A lot of transporting companies operating in Africa are seeing the return of investment of fleet telematics to help them in their day-to-day operations, measuring key performance indicators and to effectively make business decisions and increasing the profit margins by decreasing operational cost.
The fuel probes that come with some fleet telematics solutions are very useful for fleet operators to determine if fuel theft is a contributor to high fuel bills and to determine if the fuel has been contaminated. Some drivers sell high grade diesel for low grade diesel and pocket the profit from selling the high-grade diesel. Telematics make it possible to monitor fuel increases and decreasesand to determine if fuel has been contaminated with paraffin, old diesel oil or low-grade diesel. Fuel contamination leads to great damage in the truck’s engine.
Iridium satellites are a great cross border solution allowing fleet operators to consistently monitor the vehicles on the road especially in areas that do not have GPRS coverage.
Another way in which a fleet operator/manager can benefit is through telematics preventative maintenance feature that allows users to keep an eye on vehicle mileage and maintenance procedures. Fleet manager can easily schedule maintenance tasks ahead of time to keep a close track on costs or create trend analyses of trucks that are becoming a liability rather than an asset. The system alerts fleet managers of upcoming maintenance procedures like oil and tyre changes based on kilometers travelled, or driver behaviour, such as harsh acceleration and braking.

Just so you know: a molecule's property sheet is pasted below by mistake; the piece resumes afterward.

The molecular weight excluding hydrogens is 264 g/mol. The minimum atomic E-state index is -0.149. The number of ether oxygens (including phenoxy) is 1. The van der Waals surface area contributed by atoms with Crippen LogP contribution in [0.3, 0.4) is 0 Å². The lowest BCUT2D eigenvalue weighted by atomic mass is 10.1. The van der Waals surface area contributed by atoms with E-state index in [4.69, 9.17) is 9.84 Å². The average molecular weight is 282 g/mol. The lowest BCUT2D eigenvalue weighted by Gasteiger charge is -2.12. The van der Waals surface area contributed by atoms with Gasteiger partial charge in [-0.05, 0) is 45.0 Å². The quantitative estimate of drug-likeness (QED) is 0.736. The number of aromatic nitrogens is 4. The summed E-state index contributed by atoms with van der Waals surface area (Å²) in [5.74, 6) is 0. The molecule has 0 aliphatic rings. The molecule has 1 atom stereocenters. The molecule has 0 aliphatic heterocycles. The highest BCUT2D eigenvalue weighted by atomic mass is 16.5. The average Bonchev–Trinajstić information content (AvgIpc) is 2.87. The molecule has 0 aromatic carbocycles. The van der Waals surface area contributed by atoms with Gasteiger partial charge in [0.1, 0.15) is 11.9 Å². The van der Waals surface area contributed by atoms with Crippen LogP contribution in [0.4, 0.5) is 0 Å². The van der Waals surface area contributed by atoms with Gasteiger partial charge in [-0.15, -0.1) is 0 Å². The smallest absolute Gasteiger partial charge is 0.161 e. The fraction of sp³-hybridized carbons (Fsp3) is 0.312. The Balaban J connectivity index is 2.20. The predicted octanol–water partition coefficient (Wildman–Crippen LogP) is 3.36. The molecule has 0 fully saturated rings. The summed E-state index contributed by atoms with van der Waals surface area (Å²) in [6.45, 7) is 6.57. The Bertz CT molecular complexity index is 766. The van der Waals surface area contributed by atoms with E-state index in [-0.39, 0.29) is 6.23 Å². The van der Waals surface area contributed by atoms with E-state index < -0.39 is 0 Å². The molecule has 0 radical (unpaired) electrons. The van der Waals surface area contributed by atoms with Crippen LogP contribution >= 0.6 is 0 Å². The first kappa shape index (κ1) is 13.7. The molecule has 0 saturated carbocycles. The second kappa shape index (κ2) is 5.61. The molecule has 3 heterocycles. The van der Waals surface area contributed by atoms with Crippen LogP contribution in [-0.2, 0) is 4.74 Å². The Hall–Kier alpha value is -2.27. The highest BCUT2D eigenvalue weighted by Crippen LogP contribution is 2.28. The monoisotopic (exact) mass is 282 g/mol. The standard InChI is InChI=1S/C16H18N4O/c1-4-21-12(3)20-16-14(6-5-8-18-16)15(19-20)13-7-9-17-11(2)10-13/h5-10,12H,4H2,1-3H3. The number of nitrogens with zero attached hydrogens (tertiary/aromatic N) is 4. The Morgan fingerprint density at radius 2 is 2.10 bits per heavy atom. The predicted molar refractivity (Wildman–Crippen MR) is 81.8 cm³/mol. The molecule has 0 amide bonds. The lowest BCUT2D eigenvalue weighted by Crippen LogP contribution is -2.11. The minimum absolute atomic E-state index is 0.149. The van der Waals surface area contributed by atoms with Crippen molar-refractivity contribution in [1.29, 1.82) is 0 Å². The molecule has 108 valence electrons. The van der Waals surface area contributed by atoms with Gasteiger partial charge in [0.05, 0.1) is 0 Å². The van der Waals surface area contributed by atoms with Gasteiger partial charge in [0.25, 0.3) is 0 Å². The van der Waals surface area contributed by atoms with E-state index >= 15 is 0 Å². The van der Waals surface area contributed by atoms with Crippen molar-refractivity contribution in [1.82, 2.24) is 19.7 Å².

A fleet telematics company needs to be able to offer fleet management solutions that save clients time and money whilst at the same time ensuring that the fleet and drivers are performing at their peak.
Nigeria is India’s largest trading partner and according to an article written by Eromosele Abiodun from The Day Live India exports vehicles to Nigeria. With this long-term trading relationship and the economies of India and Africa to be similar in nature it provides an opportunity for India to invest in the research and development of automotive telematics for Africa.